(Courtesy of Weather Underground)
"Weekly Forecast" (Updated 7/20)
Tuesday- As the best jet dynamics keep the heaviest rain to the east of Pennsylvania and a wave moves up the trough axis in western Pennsylvania, rain showers will be found across Pennsylvania, but particularily in eastern and western thirds of PA. Central Pennsylvania may be caught in a dry loop for a good portion of the day. Rainfall totals in eastern and western areas should generally be around a quarter of an inch with central Pennsylvania around a tenth of an inch or less. Cloudy conditions will prevail statewide keeping temperatures well below normal by about 10-15degrees with highs in the low to mid 70s statewide. Also low clouds may be common especially be in southeastern areas with ceilings as low as 800ft during rain showers. Towards Tuesday night some light fog may occur in the east in the Allentown to Philadelphia corridor with 2-4mile visibilities. Drier air will move in across the region towards early Wednesday morning behind the coastal low then affecting New England with heavier rainfall. Lows Tuesday night will be in the upper 50s to lower 60s once again a few degrees below normal.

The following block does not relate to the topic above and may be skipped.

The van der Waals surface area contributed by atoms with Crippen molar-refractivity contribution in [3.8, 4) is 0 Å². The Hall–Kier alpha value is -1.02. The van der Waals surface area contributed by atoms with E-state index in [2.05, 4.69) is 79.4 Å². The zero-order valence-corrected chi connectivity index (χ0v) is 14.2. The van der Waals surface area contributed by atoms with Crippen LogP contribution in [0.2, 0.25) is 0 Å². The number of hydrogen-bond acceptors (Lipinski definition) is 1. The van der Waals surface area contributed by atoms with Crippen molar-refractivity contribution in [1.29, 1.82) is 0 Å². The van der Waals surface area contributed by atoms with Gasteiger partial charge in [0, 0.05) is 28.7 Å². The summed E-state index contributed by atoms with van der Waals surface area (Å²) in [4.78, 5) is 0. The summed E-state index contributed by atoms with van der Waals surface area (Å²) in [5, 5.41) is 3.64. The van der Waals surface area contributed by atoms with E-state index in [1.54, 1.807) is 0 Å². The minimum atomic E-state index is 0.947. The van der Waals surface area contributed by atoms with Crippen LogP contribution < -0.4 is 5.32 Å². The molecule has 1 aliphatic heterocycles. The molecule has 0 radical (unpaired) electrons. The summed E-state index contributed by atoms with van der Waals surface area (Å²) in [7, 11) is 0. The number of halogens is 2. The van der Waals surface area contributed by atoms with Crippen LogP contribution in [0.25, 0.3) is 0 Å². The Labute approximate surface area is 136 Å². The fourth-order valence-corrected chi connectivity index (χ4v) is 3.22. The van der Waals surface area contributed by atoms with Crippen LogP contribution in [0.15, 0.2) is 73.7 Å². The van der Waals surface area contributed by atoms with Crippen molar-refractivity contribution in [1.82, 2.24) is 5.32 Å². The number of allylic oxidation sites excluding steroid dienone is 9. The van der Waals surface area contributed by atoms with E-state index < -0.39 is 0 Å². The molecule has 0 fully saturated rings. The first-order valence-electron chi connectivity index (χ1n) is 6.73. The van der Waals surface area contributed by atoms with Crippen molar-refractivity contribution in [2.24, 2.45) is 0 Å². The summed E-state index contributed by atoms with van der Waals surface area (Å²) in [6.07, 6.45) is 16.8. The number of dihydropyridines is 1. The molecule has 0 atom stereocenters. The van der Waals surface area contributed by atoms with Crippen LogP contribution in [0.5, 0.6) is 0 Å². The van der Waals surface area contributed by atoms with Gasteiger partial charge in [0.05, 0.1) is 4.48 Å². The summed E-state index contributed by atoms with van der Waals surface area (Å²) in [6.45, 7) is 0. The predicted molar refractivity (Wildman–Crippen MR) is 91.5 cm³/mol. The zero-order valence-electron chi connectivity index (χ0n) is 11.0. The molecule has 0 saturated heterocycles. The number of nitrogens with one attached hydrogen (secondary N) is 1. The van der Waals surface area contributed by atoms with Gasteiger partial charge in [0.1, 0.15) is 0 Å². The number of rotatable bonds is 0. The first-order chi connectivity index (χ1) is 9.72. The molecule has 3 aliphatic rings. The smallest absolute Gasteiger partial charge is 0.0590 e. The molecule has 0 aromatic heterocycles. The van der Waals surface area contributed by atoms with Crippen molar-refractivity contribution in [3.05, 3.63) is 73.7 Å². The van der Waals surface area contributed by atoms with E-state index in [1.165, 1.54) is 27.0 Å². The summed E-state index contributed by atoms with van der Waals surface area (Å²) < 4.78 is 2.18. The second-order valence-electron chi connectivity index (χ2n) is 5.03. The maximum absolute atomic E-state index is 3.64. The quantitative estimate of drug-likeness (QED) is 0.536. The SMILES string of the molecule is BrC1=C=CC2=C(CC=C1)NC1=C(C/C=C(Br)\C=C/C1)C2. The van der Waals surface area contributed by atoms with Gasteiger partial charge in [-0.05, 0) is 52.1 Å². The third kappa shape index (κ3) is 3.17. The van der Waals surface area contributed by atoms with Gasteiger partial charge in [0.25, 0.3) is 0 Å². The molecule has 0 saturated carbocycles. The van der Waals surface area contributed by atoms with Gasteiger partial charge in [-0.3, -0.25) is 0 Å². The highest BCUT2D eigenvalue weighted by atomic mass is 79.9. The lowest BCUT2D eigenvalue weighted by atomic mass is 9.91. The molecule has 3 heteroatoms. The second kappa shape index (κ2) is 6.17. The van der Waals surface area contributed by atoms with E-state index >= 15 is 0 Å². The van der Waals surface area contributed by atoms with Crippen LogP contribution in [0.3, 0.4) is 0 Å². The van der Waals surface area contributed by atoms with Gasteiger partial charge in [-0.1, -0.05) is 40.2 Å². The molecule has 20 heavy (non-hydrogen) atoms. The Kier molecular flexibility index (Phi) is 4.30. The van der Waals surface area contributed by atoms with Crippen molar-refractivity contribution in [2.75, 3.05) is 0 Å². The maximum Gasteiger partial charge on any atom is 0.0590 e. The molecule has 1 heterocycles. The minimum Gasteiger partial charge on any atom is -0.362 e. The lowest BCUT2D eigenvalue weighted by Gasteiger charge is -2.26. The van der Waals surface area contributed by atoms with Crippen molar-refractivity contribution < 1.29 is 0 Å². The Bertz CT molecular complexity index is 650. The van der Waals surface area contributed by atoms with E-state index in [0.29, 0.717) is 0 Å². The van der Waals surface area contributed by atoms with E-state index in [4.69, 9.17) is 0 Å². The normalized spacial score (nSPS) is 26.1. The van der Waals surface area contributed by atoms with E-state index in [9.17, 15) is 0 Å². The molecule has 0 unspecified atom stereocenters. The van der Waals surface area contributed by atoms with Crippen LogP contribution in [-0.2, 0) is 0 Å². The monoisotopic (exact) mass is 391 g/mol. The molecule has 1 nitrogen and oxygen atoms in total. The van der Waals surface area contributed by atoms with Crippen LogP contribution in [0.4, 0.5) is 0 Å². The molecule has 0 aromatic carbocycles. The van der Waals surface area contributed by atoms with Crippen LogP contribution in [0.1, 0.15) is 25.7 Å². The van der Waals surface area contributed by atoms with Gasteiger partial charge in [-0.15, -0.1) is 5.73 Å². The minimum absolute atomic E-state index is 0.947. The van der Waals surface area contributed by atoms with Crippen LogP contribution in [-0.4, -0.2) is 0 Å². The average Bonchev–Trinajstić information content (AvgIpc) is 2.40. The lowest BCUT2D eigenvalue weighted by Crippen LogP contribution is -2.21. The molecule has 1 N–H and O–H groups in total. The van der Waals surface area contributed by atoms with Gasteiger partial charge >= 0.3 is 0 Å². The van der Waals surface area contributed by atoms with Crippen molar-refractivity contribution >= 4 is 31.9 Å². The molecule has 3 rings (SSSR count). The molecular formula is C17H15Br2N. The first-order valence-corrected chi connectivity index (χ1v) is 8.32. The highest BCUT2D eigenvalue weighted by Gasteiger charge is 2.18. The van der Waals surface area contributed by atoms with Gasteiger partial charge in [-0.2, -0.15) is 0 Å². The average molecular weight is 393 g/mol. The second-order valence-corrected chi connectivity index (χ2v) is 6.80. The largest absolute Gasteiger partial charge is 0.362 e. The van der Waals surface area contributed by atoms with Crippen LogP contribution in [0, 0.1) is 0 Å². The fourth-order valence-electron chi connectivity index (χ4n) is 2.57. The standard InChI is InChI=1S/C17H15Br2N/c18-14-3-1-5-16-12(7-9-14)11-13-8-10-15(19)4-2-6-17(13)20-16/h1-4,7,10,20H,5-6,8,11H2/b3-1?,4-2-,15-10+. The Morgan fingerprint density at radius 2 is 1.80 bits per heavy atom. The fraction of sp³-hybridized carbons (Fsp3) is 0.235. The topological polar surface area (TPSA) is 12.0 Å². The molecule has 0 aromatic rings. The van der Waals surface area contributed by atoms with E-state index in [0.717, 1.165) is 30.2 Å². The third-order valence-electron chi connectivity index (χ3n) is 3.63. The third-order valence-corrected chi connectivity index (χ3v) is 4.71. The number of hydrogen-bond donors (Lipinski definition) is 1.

Wednesday- Dry air with an area of subsidence should prevail for a majority of the day with partly to mostly cloudy skies under occasional stratus and cumulus decks. Highs will be much warmer than Tuesday and nearing the 80s in southern areas with mid to upper 70s across the mountains. Winds may also shift during the day from the east-southeast to the southwest causing more humid conditions with rising dewpoints into the upper 60s. A few isolated thunderstorms are possible over the Laurel Highlands and southeast Piedmont with any sea breezes near Philadelphia or orographic lift in the mountains. Wednesday night will feature an increase in clouds ahead of the next disturbance with a few rain showers in the west with rainfall less than a tenth of an inch. Lows Wednesday night will generally be in the 60s statewide right around normal values.